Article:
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UN Declaration on the Rights of Indigenous Peoples: Canadian government isolated as global implementation moves ahead
by NationTalk onSeptember 11, 20091476 Views
News release 12 September 2009
A new report released today shows governments and institutions around the world are moving ahead with implementation of a human rights instrument that the minority government of Canada has denounced as “unworkable.”
The United Nations Declaration on the Rights of Indigenous Peoples was adopted by a vote of the overwhelming majority of UN member states on September 13, 2007. Although Canadian government representatives played a critical role in its drafting, Canada voted against the Declaratio at the General Assembly. Of the only three other countries that voted against the Declaration, Australia has since reversed its position and publicly endorsed. New Zealand and the USA are reviewing their positions.
The report was prepared by Montreal lawyer Paul Joffe, an expert on international human rights who has regularly attended UN meetings on Indigenous issues. The report is being released on the eve of the second anniversary of the adoption of the Declaration by the UN General Assembly.
The report shows that in the two years since the adoption of the Declaration, governments, UN agencies, and regional and national courts and human rights bodies have increasingly turned to the Declaration for guidance in implementing measures to protect the rights of Indigenous peoples.
“These major advances highlight the unreasonableness of Canada’s position on the Declaration,” says Alex Neve, Secretary General Amnesty International Canada. “The Harper government has said that the Declaration is unworkable. Clearly, the international community and most countries strongly disagree.”
Examples in the report include:
• Norway states: “The Declaration contextualizes all existing human rights for Indigenous Peoples and provides… the natural frame of reference for… the promotion of indigenous peoples rights.” • Greenland recently negotiated with Denmark significantly enhanced self-government, which its Premier describes “as a de facto implementation of the Declaration and… hopefully an inspiration to others”. • The Supreme Court of Belize relied in part on the UN Declaration in an October 2007 case that affirmed the land and resource rights of the Maya people. • The Inter-American Court of Human Rights used the UN Declaration and other legal standards in its November 2007 ruling on the land rights of the Saramaka people in Suriname. • The UN High Commissioner for Human Rights is urging “universal acceptance and implementation of the Declaration”, which she describes as a “significant human rights instrument”. • Thirty-one United Nations agencies have pledged “to advance the spirit and letter of the Declaration within our agencies’ mandates and to ensure that the Declaration becomes a living document throughout our work.” The government of Stephen Harper has insisted that the Declaration does not apply to states that voted against it. However, human rights declarations are understood to be universally applicable upon their adoption by the General Assembly. Governments, public institutions, courts and other bodies in Canada are free to rely on the Declaration in interpreting human rights.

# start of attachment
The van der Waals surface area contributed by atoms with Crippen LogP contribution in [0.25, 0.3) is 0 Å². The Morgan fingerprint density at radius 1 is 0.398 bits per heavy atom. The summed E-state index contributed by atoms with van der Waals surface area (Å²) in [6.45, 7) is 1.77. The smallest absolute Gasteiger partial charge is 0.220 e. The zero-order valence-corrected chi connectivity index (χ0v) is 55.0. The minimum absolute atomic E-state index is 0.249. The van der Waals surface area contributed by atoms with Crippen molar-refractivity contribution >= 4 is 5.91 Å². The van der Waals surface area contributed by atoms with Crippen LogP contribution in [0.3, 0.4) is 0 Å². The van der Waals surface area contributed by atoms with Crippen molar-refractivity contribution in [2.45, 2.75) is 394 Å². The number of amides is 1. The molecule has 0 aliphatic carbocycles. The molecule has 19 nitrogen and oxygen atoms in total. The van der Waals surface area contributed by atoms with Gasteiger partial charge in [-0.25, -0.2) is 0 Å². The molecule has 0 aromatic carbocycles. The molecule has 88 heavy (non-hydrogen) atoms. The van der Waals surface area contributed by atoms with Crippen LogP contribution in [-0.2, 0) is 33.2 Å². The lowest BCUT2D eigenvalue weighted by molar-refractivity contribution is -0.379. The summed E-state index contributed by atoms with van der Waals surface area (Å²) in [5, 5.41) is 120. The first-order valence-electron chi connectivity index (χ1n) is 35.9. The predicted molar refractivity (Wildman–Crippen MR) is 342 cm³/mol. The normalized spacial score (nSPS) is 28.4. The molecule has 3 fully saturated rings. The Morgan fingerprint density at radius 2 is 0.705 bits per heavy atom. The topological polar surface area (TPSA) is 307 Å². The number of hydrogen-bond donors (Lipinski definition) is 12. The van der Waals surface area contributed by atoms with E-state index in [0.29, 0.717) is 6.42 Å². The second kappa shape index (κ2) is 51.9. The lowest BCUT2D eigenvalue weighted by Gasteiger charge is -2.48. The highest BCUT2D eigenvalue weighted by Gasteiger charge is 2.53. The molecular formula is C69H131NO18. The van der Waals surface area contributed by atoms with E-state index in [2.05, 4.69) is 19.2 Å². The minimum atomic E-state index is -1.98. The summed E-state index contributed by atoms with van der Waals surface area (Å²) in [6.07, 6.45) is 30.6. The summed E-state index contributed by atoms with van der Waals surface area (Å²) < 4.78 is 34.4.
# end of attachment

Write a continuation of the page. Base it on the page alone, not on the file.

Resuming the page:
The new report shows that despite the opposition of the Harper government, there is growing support for the Declaration within Canada. • In February 2008, the Canadian Human Rights Commission indicated: “The Commission will look to the Declaration for inspiration in our own work.” • In April 2008, the House of Commons adopted a motion calling for the Parliament and government of Canada to “fully implement” the standards in the Declaration.
“The UN Declaration on the Rights of Indigenous Peoples is the best available tool to address the longstanding human rights violations facing Indigenous Peoples worldwide,” says Assembly of First Nations National Chief Shawn Atleo. “It’s time for the government of Canada to follow the example of other governments and institutions around the world and support its implementation.”
Assembly of First Nations Amnesty International Canada Canadian Friends Service Committee (Quakers) Chiefs of Ontario Ermineskin Cree Nation First Nations Summit Grand Council of the Crees (Eeyou Istchee) Louis Bull Cree Nation International Organization of Indigenous Resource Development (IOIRD) Inuit Tapiriit Kanatami Inuit Circumpolar Council (Canada) Montana Cree Nation Native Women’s Association of Canada Quebec Native Women Samson Cree Nation World Federalist Movement–Canada
The report is available online at: www.cfsc.quaker.ca/pages/projects_abor.html
Media inquiries please contact:
Joshua Kirkey Native Women’s Association of Canada 613-722-3033 ext. 231 firstname.lastname@example.org
Don Kelly Assembly of First Nations 613-241-6789 email@example.com
Elizabeth Berton-Hunter Amnesty International 416-363-9933 ext 332 BBerton-Hunter@amnesty.ca
Romeo Saganash Grand Council of the Crees (Eeyou Istchee) 418-564-1598